"Igby Goes Down"
Directed by Burr Steers.
Written by Burr Steers.
Starring Kieran Culkin, Claire Danes, Ryan Phillippe and Susan
Release Year: 2002
Review Date: 8/23/02
Another day, another freebie. “Igby Goes
Down” doesn’t even open wide until September, but my friend Max
hooked me up with a press screening of the film here in San
Francisco recently so I checked it out.
“Igby Goes Down” is another in the long line
of quirky ensemble dramedies that features way too many stars in way
too little time. Kieran Culkin stars as Igby, a 17-year-old misfit
that has decided school is not for him. So, he wanders around New
York City avoiding his older, more scholarly brother (Ryan Phillippe),
his dying mother (Susan Sarandon), and his institutionalized father
(Bill Pullman). After attending a party of family friend CH (Jeff
Goldblum), he meets Sookie (Claire Danes), a vegetarian
metaphysically-interested 20-something, and Rachel (Amanda Peet), a
cracked-out mistress of CH that is a dancer. Through all of this,
Igby tries to figure out a scheme to get out of his hometown New
York to start a new life.
So, as a coming-of-age story, “Igby Goes
Down” has many of the traditional ingredients, and as a
comedy-turned-drama, the script by rookie writer/director Burr
Steers has plenty of laughs early on before turning into a serious
drama. The best thing going for this film is the performance by
Culkin, who is a better actor than older brother Macaulay ever was.
In “Igby Goes Down”, Culkin just gives a really convincing,
confident performance as the troubled teen, and he gets to do a
little bit of everything in the film to show off his skills. And,
by being given the only really serious amount of screen time, it is
good that our lead is so talented. There are some hearty laughs
early on, and the film’s language is partly responsible for that—Igby
is a foul-mouthed bastard, but if what he is saying is funny, then
it’s all good to me.
But, after about the midway point of the
film, the laughs seem to dry up completely as Igby starts to
seriously consider the consequences of alienating his family,
deserting school, etc. The support by all of those people listed
above doesn’t help things either—save for Phillippe (who continues
to impress as he avoids typical pretty-boy roles), almost all of
these people are wasted and none resonates with the audience during
or after your visit to the theater. Peet, much like Morgan Freeman,
seems to only read scripts that are exactly in her stereotypical
role type...so, it should come as no surprise that she wears too
much makeup, has a brief sex scene, and looks drunk or high or lit
in all of her scenes. Pullman is in so little of this film that Max
and I wondered after the film if he was even paid for it, and
Sarandon must know the director to take a role like this one. It
was good to see Danes again, if anything because she hasn’t worked
in a few years...her role is cool in the first hour of the film, but
devolves badly in the film’s final third.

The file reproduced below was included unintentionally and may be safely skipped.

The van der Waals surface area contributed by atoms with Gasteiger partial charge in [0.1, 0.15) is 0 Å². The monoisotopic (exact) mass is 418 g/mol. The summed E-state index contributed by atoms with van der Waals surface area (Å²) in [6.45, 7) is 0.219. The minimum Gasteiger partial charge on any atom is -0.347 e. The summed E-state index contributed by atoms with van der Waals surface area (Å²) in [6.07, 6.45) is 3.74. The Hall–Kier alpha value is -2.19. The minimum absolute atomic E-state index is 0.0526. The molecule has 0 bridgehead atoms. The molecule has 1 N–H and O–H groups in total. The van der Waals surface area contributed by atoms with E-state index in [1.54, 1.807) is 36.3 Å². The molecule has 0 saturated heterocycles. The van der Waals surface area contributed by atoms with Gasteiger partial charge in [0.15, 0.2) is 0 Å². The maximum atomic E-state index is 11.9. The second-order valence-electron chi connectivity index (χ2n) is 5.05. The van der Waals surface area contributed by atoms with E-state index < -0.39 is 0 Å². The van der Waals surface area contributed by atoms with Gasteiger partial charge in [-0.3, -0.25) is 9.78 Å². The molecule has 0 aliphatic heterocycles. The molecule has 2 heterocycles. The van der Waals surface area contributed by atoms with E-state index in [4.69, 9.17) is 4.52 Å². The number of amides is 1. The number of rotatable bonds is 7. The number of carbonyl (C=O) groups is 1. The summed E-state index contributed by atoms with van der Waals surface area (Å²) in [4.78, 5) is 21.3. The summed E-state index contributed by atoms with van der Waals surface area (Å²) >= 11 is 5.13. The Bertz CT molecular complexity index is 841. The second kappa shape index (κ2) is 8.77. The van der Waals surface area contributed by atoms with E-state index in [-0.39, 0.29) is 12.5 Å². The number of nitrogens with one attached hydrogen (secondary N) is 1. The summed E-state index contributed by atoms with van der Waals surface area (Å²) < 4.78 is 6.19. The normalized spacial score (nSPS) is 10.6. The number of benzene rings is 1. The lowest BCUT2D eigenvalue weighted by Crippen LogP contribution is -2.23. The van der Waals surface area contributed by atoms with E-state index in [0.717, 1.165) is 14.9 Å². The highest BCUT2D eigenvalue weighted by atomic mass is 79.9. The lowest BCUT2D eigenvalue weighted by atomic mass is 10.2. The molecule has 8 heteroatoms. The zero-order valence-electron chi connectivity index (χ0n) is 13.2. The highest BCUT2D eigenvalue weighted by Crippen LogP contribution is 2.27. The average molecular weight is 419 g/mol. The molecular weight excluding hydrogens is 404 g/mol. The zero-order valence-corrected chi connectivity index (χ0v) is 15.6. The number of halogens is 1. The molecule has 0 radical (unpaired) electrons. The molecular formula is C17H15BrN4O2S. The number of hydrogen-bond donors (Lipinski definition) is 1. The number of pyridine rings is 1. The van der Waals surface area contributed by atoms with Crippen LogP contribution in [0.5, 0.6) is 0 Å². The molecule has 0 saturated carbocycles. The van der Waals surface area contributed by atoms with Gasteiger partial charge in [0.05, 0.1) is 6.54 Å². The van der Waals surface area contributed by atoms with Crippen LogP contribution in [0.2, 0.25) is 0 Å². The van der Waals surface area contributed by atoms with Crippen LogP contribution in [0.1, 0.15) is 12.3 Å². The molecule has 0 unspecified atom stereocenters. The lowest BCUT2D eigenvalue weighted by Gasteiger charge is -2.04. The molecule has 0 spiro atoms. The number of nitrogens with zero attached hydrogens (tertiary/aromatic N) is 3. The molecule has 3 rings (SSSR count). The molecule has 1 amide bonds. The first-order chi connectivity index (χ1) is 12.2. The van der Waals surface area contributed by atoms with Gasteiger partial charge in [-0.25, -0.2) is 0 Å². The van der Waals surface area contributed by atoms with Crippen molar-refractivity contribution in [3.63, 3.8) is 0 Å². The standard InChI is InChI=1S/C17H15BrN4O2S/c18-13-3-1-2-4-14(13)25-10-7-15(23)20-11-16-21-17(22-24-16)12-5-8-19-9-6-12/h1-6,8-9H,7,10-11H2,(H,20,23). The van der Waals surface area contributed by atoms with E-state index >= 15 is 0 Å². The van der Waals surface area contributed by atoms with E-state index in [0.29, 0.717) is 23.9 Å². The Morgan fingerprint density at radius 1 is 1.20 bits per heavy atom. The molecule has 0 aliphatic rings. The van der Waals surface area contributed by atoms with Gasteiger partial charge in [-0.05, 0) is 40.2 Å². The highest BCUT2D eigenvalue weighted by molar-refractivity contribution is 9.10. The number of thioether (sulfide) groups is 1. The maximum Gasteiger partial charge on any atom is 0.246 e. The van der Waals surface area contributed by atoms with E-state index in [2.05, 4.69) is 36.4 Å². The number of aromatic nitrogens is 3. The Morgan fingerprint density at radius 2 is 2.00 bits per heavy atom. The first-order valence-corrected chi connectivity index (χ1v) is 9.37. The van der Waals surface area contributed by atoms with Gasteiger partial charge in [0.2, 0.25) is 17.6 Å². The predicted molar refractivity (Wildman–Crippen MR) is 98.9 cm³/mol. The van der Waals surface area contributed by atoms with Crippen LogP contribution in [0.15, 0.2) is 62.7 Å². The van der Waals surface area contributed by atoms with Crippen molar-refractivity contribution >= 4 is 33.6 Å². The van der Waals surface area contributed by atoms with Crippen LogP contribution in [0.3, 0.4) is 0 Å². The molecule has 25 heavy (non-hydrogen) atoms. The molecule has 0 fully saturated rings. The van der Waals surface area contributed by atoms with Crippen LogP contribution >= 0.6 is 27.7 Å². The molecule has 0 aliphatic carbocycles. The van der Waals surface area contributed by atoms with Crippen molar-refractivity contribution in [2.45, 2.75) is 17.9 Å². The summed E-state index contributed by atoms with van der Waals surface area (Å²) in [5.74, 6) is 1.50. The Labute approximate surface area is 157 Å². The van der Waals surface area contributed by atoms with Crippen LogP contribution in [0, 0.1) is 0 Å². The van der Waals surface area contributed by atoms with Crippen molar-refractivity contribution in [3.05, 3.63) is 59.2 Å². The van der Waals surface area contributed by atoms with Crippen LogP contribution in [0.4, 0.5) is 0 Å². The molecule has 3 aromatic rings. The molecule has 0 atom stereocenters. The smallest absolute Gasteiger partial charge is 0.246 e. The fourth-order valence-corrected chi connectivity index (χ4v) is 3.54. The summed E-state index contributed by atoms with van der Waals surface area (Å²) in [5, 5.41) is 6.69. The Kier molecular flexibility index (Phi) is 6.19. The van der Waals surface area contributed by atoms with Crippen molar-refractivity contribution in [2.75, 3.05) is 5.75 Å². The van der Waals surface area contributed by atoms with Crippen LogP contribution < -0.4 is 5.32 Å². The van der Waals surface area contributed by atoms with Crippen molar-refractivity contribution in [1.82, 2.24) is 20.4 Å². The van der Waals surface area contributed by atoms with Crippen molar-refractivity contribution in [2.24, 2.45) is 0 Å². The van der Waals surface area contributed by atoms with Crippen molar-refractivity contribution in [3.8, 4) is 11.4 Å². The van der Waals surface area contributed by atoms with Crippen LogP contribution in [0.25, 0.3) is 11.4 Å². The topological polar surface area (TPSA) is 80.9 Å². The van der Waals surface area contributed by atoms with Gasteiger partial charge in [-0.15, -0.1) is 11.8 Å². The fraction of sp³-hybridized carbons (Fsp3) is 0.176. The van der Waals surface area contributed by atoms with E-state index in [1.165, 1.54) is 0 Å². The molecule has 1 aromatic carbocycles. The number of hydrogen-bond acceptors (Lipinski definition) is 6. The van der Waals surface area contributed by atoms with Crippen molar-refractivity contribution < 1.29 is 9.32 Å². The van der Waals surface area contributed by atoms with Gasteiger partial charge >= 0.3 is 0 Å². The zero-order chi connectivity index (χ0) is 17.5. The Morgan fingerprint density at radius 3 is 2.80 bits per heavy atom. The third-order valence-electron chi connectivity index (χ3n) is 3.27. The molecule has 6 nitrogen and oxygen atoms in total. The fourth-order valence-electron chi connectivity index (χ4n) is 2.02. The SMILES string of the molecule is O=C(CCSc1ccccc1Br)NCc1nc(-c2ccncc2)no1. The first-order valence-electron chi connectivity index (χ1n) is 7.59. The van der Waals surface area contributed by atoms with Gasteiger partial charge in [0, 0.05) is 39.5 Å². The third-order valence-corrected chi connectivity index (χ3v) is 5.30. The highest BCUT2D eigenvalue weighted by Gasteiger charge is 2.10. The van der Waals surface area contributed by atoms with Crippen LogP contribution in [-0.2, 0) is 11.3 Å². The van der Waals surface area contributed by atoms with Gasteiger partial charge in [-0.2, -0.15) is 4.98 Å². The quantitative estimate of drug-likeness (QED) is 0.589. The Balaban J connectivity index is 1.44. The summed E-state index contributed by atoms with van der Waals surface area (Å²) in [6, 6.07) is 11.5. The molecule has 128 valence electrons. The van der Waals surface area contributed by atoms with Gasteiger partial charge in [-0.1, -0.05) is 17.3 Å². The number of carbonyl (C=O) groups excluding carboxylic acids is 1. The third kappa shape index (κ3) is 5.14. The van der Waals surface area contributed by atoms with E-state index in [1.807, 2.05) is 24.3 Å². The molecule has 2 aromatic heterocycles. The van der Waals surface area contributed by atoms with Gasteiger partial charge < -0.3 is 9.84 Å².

As a one-hour, R-rated, MTV teen comedy, the
first hour of “Igby Goes Down” is pretty good stuff. It is too bad
that, like a surprising number of small/independent films this year,
the ending fails to live up to the premise of the work. It is
funny—everyone seems to bad-mouth studio films, but this is one of
the best years for born-and-raised studio films that I can ever
Comments? Drop me a line at
Bellview Rating System:
"Opening Weekend": This is
the highest rating a movie can receive. Reserved for movies that
exhibit the highest level of acting, plot, character development,
setting...or Salma Hayek. Not necessarily in that order.
"$X.XX Show": This price
changes each year due to the inflation of movie prices; currently,
it is the $9.50 Show. While not technically perfect, this is a
movie that will still entertain you at a very high level.
"Undercover Brother" falls into this category; it's no "Casablanca",
but you'll have a great time watching. The $9.50 Show won't win any
Oscars, but you'll be quoting lines from the thing for ages (see
"Matinee": An average movie
that merits no more than a $6.50 viewing at your local theater.
Seeing it for less than $9.50 will make you feel a lot better about
yourself. A movie like "Blue Crush" fits this category; you leave
the theater saying "That wasn't too bad...man, did you see that
Lakers game last night?"
"Rental": This rating
indicates a movie that you see in the previews and say to your
friend, "I'll be sure to miss that one." Mostly forgettable, you
couldn't lose too much by going to Hollywood Video and paying $3 to
watch it with your sig other, but you would only do that if the
video store was out of copies of "Ronin." If you can, see this
movie for free. This is what your TV Guide would give "one and a
"Hard Vice": This rating is
the bottom of the barrel. A movie that only six other human beings
have witnessed, this is the worst movie I have ever seen. A Shannon
Tweed "thriller," it is so bad as to be funny during almost every
one of its 84 minutes, and includes the worst ending ever put into a
movie. Marginally worse than "Cabin Boy", "The Avengers" or
"Leonard, Part 6", this rating means that you should avoid this
movie at all costs, or no costs, EVEN IF YOU CAN SEE IT FOR FREE!
(Warning: strong profanity will be used in all reviews of "Hard